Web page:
Twenty-five years ago, minimally invasive surgery (MIS) was rarely heard of in Hong Kong. It was not until 1990 that Prof. Chung Sheung-chee Sydney, former Dean of Medicine at CUHK, introduced the then novel surgical technology to the Prince of Wales Hospital and performed the first laparoscopic gallbladder removal surgery. It has since blazed the trail for MIS in the territory.
In 2005, the CUHK Jockey Club Minimally Invasive Surgical Skills Centre (MISSC) was established as a platform to provide training and practising opportunities to surgeons in and outside Hong Kong. Today, most operations can be carried out in the form of MIS.
What is minimally invasive surgery? Prof. Philip Chiu, director of MISSC, said, ‘There is no objective definition of MIS, but its primary aim is to minimize the size of incisions, to reduce trauma and pain suffered by patients, to enable faster recovery, and to lower the cost of surgical procedures and aftercare.
‘MIS has reached a new height—non-invasive surgery, which is performed through the body’s orifices such as the mouth, nose or anus.’
Professor Chiu took the endoscopic submucosal dissection (ESD) he introduced to Hong Kong in 2004 as an example. ‘Treating early bowel cancer used to involve removing the entire organ. In endoscopic surgery, doctors remove a tumour and infected tissues nearby through an endoscope which enters through the mouth. The organ remains intact and no incision is made. Patients can eat the day after the operation.’
But Professor Chiu pointed out that no break in the skin does not mean no wound at all. Patients go through a surgery nonetheless, be it minimally invasive, non-invasive, or conventional. It’s only how it’s done that is different.
The advent of MIS brings new opportunities as well as challenges for surgeons. By traditional apprenticeship training, surgeons were taught to operate directly with their eyes and hands. ‘See one, do one and teach one.’ Surgeons can directly put their hands into the patients’ bodies through big incisions. In emergency situations, they can immediately exercise manual skills to react and control, e.g., to stop bleeding by gently pressing the bleeding point.
To perform MIS is to look at a 2D screen to perform a 3D surgery. ‘It feels a bit like you are operating with your hands tied. But the advantage is that the laparoscope can take you to a close inspection of the affected area.’
Precision is crucial in performing MIS, so is pre-surgical training. ‘Surgeons go to classes to observe how operations are done, and to practise using computer simulation. They also have to practise basic surgical steps on animal models. When they are fully acquainted with the procedures and techniques, they are allowed to assist the chief surgeon to perform simple procedures in a surgery. Eventually they’d take charge of the whole surgery under the surveillance of their trainers.’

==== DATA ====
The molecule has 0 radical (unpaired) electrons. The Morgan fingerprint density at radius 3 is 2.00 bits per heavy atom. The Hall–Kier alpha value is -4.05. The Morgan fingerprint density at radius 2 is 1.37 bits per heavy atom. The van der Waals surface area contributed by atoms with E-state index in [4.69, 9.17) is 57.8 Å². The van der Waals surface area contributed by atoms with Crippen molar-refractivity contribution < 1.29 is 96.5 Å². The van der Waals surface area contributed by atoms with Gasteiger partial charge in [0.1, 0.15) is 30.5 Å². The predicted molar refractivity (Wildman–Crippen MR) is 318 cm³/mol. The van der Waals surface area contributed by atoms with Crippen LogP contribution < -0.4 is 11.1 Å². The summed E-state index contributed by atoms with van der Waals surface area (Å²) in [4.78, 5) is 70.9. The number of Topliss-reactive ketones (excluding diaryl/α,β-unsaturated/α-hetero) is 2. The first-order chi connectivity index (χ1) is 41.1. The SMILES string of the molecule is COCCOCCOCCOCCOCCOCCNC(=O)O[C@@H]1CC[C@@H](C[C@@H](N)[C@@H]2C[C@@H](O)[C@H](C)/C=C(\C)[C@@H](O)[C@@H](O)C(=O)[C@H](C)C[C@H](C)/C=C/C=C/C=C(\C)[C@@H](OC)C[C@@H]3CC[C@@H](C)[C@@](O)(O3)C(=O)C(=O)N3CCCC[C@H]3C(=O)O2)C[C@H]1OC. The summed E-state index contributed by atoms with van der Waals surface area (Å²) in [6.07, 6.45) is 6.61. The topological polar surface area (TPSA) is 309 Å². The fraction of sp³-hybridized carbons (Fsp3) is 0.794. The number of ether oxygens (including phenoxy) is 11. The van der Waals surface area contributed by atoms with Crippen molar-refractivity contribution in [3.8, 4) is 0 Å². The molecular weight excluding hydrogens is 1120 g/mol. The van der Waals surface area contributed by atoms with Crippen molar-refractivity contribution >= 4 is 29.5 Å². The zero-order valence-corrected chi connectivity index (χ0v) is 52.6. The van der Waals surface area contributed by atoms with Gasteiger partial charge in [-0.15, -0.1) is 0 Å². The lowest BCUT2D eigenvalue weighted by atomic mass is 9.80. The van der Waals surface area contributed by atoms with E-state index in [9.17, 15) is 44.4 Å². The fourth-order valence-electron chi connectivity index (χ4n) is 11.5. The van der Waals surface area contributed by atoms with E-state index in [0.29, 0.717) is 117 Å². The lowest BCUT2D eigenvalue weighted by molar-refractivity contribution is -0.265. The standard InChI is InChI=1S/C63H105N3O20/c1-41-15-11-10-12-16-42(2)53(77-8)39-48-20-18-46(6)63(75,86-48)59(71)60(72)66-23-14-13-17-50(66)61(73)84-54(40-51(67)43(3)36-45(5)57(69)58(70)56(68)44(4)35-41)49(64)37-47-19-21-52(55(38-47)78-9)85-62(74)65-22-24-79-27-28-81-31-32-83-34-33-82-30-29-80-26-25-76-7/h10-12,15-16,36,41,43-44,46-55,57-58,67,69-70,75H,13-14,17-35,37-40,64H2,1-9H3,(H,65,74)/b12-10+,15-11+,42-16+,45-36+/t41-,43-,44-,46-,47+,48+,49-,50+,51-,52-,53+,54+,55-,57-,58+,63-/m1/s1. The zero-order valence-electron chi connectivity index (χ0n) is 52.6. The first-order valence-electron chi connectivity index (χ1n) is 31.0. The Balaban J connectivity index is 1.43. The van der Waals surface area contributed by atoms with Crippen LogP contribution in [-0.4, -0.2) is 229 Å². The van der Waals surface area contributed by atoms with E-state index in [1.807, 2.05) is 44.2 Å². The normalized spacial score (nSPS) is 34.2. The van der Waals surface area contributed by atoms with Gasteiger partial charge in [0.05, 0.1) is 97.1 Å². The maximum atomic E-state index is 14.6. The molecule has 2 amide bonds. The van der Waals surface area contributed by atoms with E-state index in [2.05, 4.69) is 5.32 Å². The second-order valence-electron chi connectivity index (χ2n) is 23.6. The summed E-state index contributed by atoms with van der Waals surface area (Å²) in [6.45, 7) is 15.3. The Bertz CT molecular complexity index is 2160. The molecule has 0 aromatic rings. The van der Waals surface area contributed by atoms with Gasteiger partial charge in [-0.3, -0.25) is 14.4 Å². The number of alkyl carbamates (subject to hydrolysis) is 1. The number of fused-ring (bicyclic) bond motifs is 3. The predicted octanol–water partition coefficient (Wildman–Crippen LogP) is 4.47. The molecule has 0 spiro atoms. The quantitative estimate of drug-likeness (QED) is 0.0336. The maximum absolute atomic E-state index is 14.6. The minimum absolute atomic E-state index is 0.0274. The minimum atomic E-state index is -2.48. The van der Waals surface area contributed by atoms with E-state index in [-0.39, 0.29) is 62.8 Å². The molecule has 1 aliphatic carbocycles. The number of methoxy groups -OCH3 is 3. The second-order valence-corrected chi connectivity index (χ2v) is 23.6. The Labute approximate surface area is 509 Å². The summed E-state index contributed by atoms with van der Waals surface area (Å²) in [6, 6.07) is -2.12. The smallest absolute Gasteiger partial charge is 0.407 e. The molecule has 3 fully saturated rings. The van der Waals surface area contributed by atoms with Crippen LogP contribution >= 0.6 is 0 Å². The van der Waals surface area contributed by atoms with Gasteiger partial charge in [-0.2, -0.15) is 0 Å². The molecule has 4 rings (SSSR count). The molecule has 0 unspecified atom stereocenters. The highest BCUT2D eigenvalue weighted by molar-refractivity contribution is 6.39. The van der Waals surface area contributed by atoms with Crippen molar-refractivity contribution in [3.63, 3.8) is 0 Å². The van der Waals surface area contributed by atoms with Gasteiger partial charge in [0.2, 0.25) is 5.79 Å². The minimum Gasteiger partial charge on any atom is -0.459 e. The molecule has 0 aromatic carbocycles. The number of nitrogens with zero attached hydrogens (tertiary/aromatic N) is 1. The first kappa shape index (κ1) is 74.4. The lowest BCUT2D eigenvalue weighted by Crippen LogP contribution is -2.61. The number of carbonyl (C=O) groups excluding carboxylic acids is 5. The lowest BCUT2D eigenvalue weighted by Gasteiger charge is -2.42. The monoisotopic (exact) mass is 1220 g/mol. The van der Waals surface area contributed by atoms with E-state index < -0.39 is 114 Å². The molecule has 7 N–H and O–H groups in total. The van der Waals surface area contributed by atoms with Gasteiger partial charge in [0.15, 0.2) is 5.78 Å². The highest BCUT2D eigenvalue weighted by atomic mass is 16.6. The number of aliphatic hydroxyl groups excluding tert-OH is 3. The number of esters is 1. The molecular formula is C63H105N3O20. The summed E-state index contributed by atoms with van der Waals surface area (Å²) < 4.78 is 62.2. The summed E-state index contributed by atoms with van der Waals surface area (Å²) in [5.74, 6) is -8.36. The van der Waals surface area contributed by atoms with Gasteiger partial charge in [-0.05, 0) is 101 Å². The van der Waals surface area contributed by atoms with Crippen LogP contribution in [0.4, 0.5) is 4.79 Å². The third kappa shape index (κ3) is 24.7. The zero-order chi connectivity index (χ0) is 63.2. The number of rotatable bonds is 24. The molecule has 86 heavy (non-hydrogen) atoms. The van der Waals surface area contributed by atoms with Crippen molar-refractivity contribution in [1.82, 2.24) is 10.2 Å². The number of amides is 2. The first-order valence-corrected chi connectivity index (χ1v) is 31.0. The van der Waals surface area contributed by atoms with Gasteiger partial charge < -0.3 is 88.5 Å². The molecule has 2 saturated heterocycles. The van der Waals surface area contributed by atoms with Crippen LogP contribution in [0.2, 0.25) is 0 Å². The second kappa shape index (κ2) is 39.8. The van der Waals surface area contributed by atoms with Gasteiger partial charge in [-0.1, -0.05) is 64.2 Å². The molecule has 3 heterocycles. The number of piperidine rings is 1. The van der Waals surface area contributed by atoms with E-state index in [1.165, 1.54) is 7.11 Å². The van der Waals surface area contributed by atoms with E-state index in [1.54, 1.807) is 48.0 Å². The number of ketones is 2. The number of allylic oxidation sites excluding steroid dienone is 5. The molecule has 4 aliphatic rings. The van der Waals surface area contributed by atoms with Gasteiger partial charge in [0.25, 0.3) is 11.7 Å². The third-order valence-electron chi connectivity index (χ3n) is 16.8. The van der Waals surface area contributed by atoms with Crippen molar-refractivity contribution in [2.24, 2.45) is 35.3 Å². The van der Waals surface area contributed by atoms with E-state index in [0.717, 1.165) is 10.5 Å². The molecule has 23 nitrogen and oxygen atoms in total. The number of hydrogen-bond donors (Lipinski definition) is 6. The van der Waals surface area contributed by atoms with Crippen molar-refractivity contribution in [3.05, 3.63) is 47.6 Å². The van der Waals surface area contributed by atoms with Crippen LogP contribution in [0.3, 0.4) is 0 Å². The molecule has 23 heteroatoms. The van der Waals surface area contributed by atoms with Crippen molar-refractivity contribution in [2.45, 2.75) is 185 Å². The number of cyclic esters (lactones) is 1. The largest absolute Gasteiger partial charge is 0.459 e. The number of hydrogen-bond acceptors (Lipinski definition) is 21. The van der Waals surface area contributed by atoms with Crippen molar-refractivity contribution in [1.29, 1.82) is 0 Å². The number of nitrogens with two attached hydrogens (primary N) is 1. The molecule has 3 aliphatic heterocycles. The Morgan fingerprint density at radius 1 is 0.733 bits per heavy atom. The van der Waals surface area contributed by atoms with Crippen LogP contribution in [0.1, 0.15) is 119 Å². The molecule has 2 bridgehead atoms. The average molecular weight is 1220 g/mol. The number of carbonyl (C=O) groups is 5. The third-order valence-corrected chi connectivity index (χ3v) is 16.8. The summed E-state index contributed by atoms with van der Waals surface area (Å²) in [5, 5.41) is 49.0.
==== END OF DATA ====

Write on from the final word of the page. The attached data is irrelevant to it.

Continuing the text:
The MIS technique has been applied to gallstone removal, bowel cancer, gastric cancer, adrenal gland, liver, lung, and kidney. In 2005 the Department introduced the first da Vinci® S Surgical System in Hong Kong, followed by an updated version in 2008. The surgeon at his/her control console now sees a superior 3D high-definition image of the operating field. Last year, the Faculty of Medicine completed Asia’s first Gastric Pacemaker implant surgery for a patient suffering from gastroparesis.
‘Over the last 10 years, MISSC has trained over 15,000 health care professionals. About 70% are from Hong Kong, and the remaining 30% from the mainland, South Korea, Japan, Taiwan, Singapore, Australia, etc. The most iconic training programme is on robot-assisted surgical operation. In Asia, only Hong Kong, South Korea, and Japan offer such courses. In 2008, MISSC became Asia’s first accredited robotic surgery training centre,’ said Professor Chiu.
‘But we are not engineers,’ Professor Chiu said, ‘We don’t have any clue if any engineering innovation can be applied to medical treatment. That is why the University established the Chow Yuk Ho Technology Centre for Innovative Medicine earlier this year. I took up the role of its director. The centre is to bring engineering and medical research together for the benefit of the patients. It focuses on three research areas in biomedical engineering—robotics, imaging and biosensing, including nanorobotics, innovative neuro-imaging and non-invasive medical monitoring. We aim to transfer innovative technologies to the area of clinical equipment and practice, in order to enable a more effective and up-to-date treatment for patients in need.’
This article was originally published in No. 461, Newsletter.